While we talk a great deal of water and tree conservation, we sometimes forget that land itself is a precious resource. Unfortunately it is one that is disappearing under the stress of overpopulation and irresponsible farming practices. While we are not necessarily losing square footage, we are losing the rich, fertile topsoil, and in a world with ever-increasing mouths to feed, the loss of that soil is one to worry about.
The bamboo plant is being looked at more closely than ever as a means to control soil erosion in countries around the world.
Soil erosion is caused by the following:
- Removal of vegetation – Whether it’s deforestation or farming without proper crop rotation, the removal of vegetation will expose the topsoil to the elements causing it to disappear. This is just one more reason why bamboo is a more responsible crop to grow as it can be harvested by cutting at the base of the plant rather than a full removal from the ground.
- Sheet Erosion – The removal of the entire topsoil as a result of heavy rain
- Rill Erosion – The removal of topsoil caused by runoff water that has formed small streams
- Gully Erosion – The removal of topsoil caused by deep depressions formed by swiftly moving waters
- Riparian erosion – The removal of both topsoil & underlying soil by fast moving river waters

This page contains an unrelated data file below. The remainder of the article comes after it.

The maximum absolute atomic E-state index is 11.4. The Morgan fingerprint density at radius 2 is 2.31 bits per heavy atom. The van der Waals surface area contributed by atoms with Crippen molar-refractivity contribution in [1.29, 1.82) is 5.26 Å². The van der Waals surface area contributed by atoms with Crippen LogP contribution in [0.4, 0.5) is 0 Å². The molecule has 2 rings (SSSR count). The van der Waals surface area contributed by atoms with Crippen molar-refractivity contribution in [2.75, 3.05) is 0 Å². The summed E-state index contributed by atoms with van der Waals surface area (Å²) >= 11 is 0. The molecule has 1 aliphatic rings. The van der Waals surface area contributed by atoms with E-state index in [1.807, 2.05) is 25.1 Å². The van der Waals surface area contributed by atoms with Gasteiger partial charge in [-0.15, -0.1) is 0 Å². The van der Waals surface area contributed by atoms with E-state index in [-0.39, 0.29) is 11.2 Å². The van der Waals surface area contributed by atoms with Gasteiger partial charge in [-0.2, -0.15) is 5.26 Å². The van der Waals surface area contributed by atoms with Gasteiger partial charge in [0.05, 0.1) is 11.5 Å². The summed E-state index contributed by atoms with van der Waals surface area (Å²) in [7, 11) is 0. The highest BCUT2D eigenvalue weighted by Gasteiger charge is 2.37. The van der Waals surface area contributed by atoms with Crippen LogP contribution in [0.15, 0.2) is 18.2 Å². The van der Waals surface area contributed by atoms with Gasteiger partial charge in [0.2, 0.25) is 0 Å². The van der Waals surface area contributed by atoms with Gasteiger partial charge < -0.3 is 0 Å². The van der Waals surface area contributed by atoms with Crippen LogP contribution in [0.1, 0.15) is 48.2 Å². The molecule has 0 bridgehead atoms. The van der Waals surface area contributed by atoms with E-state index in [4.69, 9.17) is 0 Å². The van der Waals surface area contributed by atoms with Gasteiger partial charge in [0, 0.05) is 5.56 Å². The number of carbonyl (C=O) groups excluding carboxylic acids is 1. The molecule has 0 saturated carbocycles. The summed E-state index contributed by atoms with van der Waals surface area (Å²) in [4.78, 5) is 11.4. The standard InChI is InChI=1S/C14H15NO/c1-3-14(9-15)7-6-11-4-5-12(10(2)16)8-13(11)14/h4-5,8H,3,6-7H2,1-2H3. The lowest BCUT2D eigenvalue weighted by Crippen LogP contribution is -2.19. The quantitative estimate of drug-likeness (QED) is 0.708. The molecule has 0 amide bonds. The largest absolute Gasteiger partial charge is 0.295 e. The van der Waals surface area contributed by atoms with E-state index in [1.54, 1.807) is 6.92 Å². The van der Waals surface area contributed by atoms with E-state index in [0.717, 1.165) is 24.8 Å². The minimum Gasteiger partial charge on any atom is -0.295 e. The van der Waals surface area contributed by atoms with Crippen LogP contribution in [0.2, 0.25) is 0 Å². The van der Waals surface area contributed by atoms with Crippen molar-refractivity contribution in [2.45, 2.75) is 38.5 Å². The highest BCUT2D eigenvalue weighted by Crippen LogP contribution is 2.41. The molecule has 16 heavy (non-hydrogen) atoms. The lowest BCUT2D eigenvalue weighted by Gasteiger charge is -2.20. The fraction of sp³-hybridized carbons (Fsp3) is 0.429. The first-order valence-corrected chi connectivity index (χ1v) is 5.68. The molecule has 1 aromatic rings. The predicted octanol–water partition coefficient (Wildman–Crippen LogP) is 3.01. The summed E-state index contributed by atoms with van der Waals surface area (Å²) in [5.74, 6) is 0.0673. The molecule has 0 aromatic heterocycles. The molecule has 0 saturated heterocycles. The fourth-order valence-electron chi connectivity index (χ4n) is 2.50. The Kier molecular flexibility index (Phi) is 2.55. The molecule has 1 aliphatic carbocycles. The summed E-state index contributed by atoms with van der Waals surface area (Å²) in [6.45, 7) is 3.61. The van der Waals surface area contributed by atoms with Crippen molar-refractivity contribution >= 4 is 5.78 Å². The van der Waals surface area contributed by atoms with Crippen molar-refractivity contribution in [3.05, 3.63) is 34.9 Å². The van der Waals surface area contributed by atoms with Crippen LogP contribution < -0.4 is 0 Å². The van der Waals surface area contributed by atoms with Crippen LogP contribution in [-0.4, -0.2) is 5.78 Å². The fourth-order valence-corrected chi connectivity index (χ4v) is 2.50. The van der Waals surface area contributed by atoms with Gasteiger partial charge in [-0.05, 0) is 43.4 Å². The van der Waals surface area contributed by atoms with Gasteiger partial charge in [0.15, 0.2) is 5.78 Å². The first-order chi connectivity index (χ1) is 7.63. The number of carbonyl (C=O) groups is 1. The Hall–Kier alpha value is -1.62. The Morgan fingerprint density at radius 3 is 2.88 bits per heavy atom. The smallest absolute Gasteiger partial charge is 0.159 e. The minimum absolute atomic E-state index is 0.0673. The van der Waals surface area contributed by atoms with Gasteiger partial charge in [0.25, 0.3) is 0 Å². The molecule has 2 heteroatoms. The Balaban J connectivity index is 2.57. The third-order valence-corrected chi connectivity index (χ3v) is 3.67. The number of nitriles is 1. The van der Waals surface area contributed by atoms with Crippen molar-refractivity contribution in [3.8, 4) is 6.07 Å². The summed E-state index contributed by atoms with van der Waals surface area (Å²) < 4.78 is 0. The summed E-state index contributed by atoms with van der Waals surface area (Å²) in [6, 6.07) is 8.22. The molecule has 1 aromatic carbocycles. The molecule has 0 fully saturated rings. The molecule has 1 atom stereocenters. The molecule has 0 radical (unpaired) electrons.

- Soil Leaching – Not actually a loss of topsoil itself but the disintegration via rainfall of the minerals which make topsoil so fertile.
- Wind erosion – More common in areas where there is less vegetation, the heavy winds move the fine particles of topsoil to other areas. This is a major concern in areas where desert winds are starting to carry sand into fertile lands and is adding to the desertification of some countries.
Bamboo is ideal to help control soil erosion for the very same reason that some homeowners hate it. Running bamboo has a net like root system that creates an effective mechanism for watershed protection. It works to stitch the soil together along fragile riverbanks, deforested areas and in places prone to earthquakes and mudslides. Studies have shown that because of this wide-spreading root system along with the unique shape of the bamboo leaf create a stem flow rate of 25% which means that bamboo greatly reduces rain run-off, prevents massive soil erosion and keeps up to twice as much water in a watershed. What makes bamboo even more ideal for use in soil erosion is that it is hearty enough to flourish in areas where poor farming practices and overgrazing have damaged the soil.
(For those homeowners not looking to control soil erosion, visit our Bamboo Garden section to learn about the neighborhood-association friendly variety of bamboo plants.)
From Rwanda to Indonesia, more programs are introducing the multi-tasking bamboo as both a resource to enter the world market and one to help replenish barren soil and help control erosion.
Haiti, in particular, is a strong candidate for bamboo crop development. The location of this island nation puts it in the path of one tropical storm after another which causes massive soil erosion. A small rainstorm can trigger huge mudslides so imagine the damage that the massive earthquake caused when it shook their weak soil. As the country looks toward more responsible land-management and the means to rise out of poverty, bamboo might very well provide the roots that can hold Haiti together.